0
points
Corn Is too tough to eat - what happened?

Maize (corn)    Florida

One of my customers called the other day and is upset because his corn, although the plants grew beautifully, came out so tough, no one could eat it!

He has grown corn in the past with great success, although he grew hybrid Varieties, like Silver Queen. This time he wanted Heirloom, and he chose Country Gentleman White Shoepeg. He planted in May, and picked the corn just at maturity, not letting it linger too long on the plants.

What could possibly be the reason his corn came out so tough? He shared some with family and they don't want any more of it! :)


Posted by: Shi1 (8 points) Shi1
Posted: August 14, 2013




Answers

2
points
Did you check that, at the time of picking, it was at the milky stage? When punctured with a thumbnail, the soft kernels should produce a milky juice

The following is from an extension document at Iowa State (page 3). It says that the toughness can be because it is overmature. http://www.extension.iastate.edu/publ...

"Sweet corn is ready to harvest approximately 15 to 23 days after the silks emerge. Corn matures faster in hot weather and slower in cool weather. Sweet corn should be harvested when the silks are brown and dry at the ear tip. This is the milk stage - when punctured with a thumbnail, the soft kernels produce a milky juice. Sweet corn remains in the milk stage for a short time. In hot weather, sweet corn may remain in prime condition for only 1 or 2 days. Overmature corn is tough and doughy."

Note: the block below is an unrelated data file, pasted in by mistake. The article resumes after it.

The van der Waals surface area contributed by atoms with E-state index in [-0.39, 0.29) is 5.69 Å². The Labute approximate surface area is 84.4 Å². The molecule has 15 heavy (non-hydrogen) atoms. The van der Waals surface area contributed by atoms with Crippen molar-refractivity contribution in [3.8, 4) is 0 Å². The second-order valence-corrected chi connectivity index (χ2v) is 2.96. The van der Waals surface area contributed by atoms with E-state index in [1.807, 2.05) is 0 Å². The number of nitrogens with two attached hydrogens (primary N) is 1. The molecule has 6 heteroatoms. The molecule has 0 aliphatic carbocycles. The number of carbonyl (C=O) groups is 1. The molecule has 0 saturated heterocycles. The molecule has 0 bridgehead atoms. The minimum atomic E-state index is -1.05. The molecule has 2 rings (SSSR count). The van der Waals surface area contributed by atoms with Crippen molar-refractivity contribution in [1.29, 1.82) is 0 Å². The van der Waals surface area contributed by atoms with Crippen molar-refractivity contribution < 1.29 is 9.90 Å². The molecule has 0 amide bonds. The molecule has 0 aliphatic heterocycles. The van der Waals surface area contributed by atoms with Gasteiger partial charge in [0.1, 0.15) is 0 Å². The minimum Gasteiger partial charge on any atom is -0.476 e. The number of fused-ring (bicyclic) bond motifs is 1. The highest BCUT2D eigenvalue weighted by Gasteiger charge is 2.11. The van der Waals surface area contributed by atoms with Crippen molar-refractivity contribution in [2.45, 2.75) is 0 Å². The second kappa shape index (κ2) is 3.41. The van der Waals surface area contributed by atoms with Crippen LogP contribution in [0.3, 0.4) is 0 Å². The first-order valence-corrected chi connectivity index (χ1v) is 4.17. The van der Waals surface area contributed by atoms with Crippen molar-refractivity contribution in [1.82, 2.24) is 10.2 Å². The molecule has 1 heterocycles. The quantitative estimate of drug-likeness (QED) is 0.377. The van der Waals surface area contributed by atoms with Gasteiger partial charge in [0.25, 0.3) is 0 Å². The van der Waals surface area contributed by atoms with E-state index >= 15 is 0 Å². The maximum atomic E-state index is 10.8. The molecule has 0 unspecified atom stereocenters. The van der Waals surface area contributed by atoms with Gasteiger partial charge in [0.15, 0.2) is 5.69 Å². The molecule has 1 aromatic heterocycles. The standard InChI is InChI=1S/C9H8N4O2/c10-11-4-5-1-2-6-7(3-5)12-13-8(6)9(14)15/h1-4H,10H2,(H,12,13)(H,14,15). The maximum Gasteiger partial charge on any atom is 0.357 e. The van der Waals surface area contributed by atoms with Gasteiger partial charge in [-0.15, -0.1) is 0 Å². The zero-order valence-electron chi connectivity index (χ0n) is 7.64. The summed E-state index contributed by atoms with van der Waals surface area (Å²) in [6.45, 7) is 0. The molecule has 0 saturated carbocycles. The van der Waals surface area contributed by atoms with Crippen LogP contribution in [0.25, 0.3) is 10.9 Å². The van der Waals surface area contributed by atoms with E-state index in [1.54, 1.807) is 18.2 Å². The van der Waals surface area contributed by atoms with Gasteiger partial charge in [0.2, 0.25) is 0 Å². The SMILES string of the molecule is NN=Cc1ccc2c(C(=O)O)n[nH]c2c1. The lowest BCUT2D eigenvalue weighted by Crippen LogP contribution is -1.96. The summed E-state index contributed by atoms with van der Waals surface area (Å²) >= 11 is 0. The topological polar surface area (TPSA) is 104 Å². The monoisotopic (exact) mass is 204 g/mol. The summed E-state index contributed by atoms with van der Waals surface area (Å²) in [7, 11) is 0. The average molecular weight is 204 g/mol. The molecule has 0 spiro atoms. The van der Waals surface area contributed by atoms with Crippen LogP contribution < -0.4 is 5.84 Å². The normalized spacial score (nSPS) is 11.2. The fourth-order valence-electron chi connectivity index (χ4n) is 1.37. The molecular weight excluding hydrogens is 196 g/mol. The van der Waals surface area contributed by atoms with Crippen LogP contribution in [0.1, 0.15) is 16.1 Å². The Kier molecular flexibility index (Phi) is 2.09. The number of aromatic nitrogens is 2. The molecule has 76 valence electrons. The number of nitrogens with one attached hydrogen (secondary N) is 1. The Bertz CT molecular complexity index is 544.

Did your customer grow a large stand. Here is video of a recent field where the farmer talks about areas just a few feet apart can be at really different stages (due to wetness at the start of the season)

https://www.youtube.com/watch?v=EzpKf... from about 40 seconds


Posted by: David Hughes (52 points) David Hughes
Posted: August 15, 2013


Shi1 commented,
This is very good information and I thank you for offering this info for me to pass on.

Yes, he grew nearly 200 stalks.

I will contact him and tell him where I got this help from. Thank you very much.

almost 7 years ago.

David Hughes commented,
you are very welcome.
almost 7 years ago.



1
point
It could have been over-mature, as mentioned above. This variety is said to maintain its peak quality longer than some hybrids.

Another possible problem could have been that his corn was cross-pollinated by someone else's field corn from upwind. It is possible for corn pollen to travel one-half mile in a 15 mph wind according to Purdue University http://www.agry.purdue.edu/ext/corn/n...

But even under those conditions, it isn't likely that ALL of the Country Gentleman corn would be contaminated. If the poor quality of his corn was consistent, it was probably more likely that he picked it too late.

As with any new crop, a person usually has to grow it for a few years to see how it does under his local conditions. Gardening and agriculture is a continual learning experience!


Posted by: FussyOldHen (16 points) FussyOldHen
Posted: August 17, 2013




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